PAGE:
You partially addressed my concern near the end of the article.  Aren’t SB/CS stats kind of like the defensive equivalent of Runs and RBI’s in that stopping the running game is really a team effort? 

    Pitcher’s moves to first.

    Game calling/pitchouts.

    Slide steps vs leg kicks.

    Yes, Catcher’s arm strength/quickness of release.

  2. TCQ said...

    Key point is right at the end; it just doesn’t matter that much. Kind of like non-steals baserunning. Only matters if the players you’re comparing are really, really similar anyway.

  3. Chuck Brownson said...

    It’s fair to say that there’s not a ton of difference between top and bottom but it’s important to remember that this is just part of catcher defense as well.  It can be a useful tool, I think, when comparing similar catchers on the same team to see who should play more, for example.  Also, take Yadier Molina, for example.  He’s half a win above average here and nearly a full win better than McCann, for example (8.3 runs).  If you look at Turkenkopf’s projections on blocking balls in the dirt, he’s another half a win better there.  Add it together, and Molina’s projected to be better than McCann by about 1.3 wins defensively.  Now, McCann’s much better than Molina offensively but this closes the gap somewhat.

    Also, the gap between Mike Napoli and Jeff Mathis on the Angels, for example, isn’t that great.  It’s certainly not enough to make up for the huge gap in their offensive talents which tells me that Napoli ought to get a lot more time behind the plate than he does.  And when you compare two catchers on the same team, you come much closer to a useful comparison b/c they’re often catching the same pitchers (though not always, of course).

  4. MikeS said...

    I’m always cautious when I’m told something doesn’t matter that much because the spread from top to bottom is small.  It would be more accurate to say that this model predicts it doesn’t matter much.  If the model is accurate then it is true but assuming your model is 100% accurate is an easy trap for a researcher to fall into.  It is posiible that the spread in talent is just as big for throwing, defense and baserunning as it is for hitting and pitching which are much easier to measure.  Maybe we just do not yet have measurements or models that are accurate enough to show that.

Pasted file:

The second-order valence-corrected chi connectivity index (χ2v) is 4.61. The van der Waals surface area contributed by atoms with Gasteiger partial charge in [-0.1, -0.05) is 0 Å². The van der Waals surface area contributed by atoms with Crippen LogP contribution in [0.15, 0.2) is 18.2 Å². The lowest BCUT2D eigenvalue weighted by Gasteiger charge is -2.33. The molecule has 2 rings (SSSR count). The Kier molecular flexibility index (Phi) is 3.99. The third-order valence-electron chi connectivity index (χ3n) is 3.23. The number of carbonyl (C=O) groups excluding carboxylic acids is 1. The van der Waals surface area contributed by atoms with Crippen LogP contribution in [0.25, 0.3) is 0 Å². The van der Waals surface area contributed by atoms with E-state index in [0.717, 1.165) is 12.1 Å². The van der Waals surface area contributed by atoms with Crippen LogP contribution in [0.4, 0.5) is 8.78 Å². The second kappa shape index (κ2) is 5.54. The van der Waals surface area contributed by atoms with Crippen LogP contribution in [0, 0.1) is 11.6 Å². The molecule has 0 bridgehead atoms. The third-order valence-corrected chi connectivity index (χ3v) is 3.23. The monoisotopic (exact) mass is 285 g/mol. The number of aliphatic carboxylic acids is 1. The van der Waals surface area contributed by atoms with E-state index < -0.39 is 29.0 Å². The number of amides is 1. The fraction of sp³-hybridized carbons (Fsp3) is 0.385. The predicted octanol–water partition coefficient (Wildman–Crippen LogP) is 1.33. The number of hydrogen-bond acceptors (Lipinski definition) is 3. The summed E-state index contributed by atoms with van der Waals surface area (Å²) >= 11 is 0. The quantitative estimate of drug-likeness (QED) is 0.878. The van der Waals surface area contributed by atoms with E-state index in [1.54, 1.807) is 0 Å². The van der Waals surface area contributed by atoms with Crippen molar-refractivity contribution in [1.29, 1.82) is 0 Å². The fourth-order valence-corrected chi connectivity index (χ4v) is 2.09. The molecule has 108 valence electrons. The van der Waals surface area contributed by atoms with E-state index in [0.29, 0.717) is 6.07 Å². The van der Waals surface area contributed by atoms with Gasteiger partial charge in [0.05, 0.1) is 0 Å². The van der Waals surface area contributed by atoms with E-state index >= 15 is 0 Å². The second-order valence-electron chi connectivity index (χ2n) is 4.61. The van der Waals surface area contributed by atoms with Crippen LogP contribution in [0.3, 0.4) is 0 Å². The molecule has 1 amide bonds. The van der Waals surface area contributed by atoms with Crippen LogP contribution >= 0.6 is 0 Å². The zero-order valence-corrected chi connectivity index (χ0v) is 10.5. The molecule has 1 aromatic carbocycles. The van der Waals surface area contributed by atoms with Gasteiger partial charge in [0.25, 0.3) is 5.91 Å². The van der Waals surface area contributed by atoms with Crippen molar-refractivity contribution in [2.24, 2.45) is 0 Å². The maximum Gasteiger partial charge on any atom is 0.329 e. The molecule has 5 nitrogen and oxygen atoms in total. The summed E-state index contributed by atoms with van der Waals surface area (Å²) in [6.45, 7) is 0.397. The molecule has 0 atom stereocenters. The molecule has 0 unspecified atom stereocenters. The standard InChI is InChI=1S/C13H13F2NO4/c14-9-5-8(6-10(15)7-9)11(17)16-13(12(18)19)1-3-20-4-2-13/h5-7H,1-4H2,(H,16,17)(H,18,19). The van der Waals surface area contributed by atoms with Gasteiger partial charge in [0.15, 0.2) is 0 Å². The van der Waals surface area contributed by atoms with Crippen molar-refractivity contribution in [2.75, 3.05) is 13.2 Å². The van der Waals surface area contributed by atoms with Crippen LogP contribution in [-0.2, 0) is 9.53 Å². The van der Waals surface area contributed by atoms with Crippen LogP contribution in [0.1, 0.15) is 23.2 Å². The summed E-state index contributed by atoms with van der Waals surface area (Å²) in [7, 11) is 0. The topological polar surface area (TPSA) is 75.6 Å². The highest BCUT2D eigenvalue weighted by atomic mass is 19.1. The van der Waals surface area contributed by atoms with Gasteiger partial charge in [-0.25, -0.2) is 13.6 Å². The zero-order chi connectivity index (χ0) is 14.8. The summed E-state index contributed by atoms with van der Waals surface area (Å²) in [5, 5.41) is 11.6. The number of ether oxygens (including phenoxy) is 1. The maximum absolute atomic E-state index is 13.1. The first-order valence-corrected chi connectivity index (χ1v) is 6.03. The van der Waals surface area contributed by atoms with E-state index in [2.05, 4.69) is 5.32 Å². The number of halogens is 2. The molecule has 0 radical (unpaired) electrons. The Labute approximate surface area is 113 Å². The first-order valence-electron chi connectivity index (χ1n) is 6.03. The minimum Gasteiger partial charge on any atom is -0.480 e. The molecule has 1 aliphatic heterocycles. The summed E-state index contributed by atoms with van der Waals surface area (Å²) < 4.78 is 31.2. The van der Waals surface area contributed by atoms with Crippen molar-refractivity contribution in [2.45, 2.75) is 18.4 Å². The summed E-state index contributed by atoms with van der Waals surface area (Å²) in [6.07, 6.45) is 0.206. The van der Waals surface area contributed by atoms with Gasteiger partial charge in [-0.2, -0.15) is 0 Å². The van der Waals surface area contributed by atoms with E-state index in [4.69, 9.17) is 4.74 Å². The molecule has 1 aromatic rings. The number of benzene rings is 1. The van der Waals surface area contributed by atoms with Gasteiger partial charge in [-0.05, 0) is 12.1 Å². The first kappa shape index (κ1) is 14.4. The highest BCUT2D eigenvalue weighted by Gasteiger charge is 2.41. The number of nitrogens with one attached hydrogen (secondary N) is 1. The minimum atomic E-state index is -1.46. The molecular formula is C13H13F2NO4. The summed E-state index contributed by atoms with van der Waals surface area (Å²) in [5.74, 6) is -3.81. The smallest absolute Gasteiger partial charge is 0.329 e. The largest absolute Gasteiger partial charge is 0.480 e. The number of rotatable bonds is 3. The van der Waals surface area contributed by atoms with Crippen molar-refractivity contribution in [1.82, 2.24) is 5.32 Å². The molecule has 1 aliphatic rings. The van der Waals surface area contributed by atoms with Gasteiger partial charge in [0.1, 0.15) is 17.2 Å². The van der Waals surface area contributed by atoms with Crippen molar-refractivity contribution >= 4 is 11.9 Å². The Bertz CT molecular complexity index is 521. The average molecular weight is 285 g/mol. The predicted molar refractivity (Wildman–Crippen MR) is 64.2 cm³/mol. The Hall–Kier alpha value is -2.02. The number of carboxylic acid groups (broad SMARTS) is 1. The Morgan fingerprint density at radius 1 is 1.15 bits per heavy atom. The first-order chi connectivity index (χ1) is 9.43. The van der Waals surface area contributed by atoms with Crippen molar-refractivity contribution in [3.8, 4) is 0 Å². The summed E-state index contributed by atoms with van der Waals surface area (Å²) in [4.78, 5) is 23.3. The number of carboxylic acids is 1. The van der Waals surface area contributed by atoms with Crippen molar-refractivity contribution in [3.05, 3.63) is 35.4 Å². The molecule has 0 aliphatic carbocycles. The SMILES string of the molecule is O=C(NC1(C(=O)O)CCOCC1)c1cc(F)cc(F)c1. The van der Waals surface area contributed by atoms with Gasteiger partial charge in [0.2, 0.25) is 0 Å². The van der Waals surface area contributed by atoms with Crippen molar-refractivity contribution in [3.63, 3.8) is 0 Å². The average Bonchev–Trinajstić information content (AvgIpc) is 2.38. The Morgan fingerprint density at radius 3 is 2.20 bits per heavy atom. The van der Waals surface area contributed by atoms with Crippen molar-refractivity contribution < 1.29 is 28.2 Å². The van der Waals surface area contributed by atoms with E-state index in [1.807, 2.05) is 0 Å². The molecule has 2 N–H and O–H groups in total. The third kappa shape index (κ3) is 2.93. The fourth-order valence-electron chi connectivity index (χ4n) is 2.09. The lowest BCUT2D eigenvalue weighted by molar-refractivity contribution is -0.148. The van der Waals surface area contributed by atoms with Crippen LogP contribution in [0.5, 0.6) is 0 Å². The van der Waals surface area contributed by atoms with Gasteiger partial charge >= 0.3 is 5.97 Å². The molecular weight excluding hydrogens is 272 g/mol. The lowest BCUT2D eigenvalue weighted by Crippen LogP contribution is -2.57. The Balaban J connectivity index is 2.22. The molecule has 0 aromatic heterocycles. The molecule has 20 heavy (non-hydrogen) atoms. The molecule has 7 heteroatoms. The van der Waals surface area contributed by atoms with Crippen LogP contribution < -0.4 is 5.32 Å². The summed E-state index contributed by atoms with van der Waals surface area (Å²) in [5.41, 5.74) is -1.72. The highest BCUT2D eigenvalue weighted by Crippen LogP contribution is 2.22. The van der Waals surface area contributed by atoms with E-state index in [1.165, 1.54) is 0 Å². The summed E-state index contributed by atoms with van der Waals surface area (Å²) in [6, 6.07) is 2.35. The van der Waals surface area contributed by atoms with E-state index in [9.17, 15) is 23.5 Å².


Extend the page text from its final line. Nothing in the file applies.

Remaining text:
5. Joe R said...

    Personally, I think CS% underrates good catchers even more so.

    Example: if the CS% of catcher A is 50%, and the CS% of catcher B is 25%, catcher A is more than 2x as good at gunning down baserunners as catcher B, because odds are, most guys aren’t even bothering to run.

  6. Joe S formerly of Brooklyn said...

    There are a lot of variables that go into this. I am a Yankees’ fan who was able to follow the team pretty closely in 2009.

    I expected Jorge Posada’s weakness at throwing at baserunners to hurt the team. Note that I don’t dispute his ranking in what’s above!!!

    If that weakness did hurt the team, I didn’t notice it. There may be reasons for THAT, which matter in the discussion above:

    1. Posada didn’t catch AJ Burnett. He throws right-handed and can be wild—which increases base-running options. Having a better defensive catcher handle AJP helped in (at least) the base-running dept.

    2. 1/4th of the time, Posada was catching when Pettitte was pitching. That holds down baserunning, doncha think? Another 1/4th of the time, CCS was pitching; he’s left-handed, isn’t he?

    3. Some of the time, the NYY’s were ahead by a significant margin. That holds down baserunning, I think.

    4. The Yankees played a lot of games against some teams (in the East, teams other than the Rays) that do not run a lot. This prob. isn’t the case in the NL, I am guessing.

    [orioles 76 sb, 37 cs]
    [r-sox 126 sb, 39 cs]
    [jays 73 sb, 23 cs]
    [rays, 194 sb, 61 cs]

    5. Posada caught a lot of games in which Rivera closed. Teams don’t seem to run on Rivera; perhaps that’s b/c teams don’t seem to get baserunners on against Rivera.

    6. Posada caught a lot of games in which the NYY bullpen was involved. It had a relatively high strikeout ratio. That tends to reduce baserunning, doesn’t it?

    7. In 2009, Phil Coke got into a lot of games. He throws left-handed which (in theory) reduces the stolen base possibilities.

    I am sure the stat guys are geniuses, but I’m not sure all of this can be taken into account. Based on what we all think we know about his defensive abilities AND his recovery from injury, Posada should have had a WORSE 2009 behind the plate. It should have hurt the team for which he played.

    It didn’t appear so.